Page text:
Warning: This story contains vivid descriptions and images of how a deer is butchered.
Ohio opened its deer-hunting season to hunters with guns this week, which means butchers like Jay Mosley of Mosley's Meat Market are working overtime.
“This is a whole doe,” Mosley says, gesturing at the dead deer on the floor of his Hilliard shop.
He ties its back legs together, then strings it up on a butcher’s hook hanging from the ceiling.
Then he begins the process of caping the deer – removing the skin from the carcass in one piece that a hunter might hang on a wall.
“We run down the legs, make your seams of your leg,” Mosley says, cutting the tendons and snapping off the leg with a twist and a crack.
The shop smells like wet dog, and blood.
“The smell is different, it’s something you get used to when you do this stuff,” Mosley says, laughing. “All this wet fur, and it lays in the blood and the water and stuff.”
In one smooth motion, Mosley yanks the fur off the animal, pulling it from its back legs down to its head. He cuts the first vertebrae of the neck, spins the neck around, and yanks off the head.
“I don’t like seeing the animals go from fur to carcass,” he says. “Just because I love animals, that’s why. It’s funny from a butcher, huh? When I was a kid, I wanted to be a vet.”
Mosley moves the carcass to a cutting block and it lands with a thud. He removes the back legs and sprays it down like he’s watering a flower garden.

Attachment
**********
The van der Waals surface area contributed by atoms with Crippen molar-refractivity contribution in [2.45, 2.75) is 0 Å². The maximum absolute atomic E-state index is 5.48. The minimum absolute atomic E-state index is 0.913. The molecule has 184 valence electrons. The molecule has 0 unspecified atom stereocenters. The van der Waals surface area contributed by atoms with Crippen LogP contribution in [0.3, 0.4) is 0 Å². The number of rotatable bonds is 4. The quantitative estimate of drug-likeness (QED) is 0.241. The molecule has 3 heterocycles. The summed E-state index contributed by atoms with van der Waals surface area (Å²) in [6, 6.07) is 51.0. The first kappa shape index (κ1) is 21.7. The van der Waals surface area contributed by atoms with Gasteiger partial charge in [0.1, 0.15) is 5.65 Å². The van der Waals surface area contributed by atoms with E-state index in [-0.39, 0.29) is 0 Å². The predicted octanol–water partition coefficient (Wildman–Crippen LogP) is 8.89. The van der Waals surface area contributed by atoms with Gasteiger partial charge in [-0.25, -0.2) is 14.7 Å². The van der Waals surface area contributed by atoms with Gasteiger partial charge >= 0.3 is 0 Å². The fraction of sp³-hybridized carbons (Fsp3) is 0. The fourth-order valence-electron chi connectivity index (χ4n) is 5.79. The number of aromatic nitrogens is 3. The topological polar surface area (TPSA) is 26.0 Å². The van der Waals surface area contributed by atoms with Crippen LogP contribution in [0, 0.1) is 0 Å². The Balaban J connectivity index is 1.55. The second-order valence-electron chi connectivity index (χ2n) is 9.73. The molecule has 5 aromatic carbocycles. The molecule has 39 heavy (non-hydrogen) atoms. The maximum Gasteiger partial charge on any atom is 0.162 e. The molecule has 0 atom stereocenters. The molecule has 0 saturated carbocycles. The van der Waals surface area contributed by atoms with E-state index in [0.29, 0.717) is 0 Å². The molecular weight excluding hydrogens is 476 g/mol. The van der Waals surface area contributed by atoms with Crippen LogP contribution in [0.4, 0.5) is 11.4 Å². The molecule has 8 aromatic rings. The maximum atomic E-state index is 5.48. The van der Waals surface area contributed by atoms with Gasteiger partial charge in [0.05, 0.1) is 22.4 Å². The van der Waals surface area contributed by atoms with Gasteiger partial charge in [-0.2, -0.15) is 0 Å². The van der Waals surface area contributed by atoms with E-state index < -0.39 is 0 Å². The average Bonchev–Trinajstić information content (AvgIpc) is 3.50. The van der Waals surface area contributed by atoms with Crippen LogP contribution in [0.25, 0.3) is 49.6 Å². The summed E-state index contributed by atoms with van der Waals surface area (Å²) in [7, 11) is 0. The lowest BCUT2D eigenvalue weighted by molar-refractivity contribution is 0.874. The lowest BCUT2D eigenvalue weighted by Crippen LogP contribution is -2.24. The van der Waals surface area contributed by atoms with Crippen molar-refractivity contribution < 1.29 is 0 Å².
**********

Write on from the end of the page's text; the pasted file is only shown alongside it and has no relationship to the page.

In one smooth motion, Mosley pulls the trachea out. Then he removes the tenderloins.
“A lot of people think the back straps are tenderloins, cause they’re the size of beef tenders, but they’re not. These are the actual real tenderloins,” he says, slicing the meat from the bone. “This is the most expensive piece in the deer.”
He moves to the ribs, scraping off congealed blood from the bullet hole.
“I’m from the country, and these city boys do not know how to hunt, that’s for sure,” Mosley says, his green eyes smiling in amusement.
“They don’t know how to clean their deer, hunt, half of them don’t know how to process them," he continues. "My grandpa and people I was raised with, they’d tell you you shouldn’t be hunting if you don’t know how to do it.”
Mosley says he butchered his first deer when he was only 8 years old.
“Now that we’ve got this peeled, we’re going to take the back strap off,” Mosley says, running a gloved hand along a piece of meat on either side of the spine. “This is the piece that everybody loves.”
After he sets asides the pieces that the hunter requested, he grabs a tub full of the rest of the meat and heads to the grinder.
“There’s stuff you can do with every piece of the animal,” he says. “We’ve probably got 50 pounds of grind right here too.”
The grinder whirs to a start, and Mosley uses a piece of PVC pipe to stuff the meat into the hole. After the first grind, the meat comes out red with white speckles of fat. After the second grind, it's fully pink.
“That’s pretty much your basics of processing deer,” Mosley says.
He has about 25 more deer to go today, and it’s not even the busiest day of the hunt yet. “I’m in for a fun night," he says.
Mosley tosses a deer leg and head into a can to be discarded.
“There’s body parts flying everywhere in here,” he says. “That’s deer season for ya.”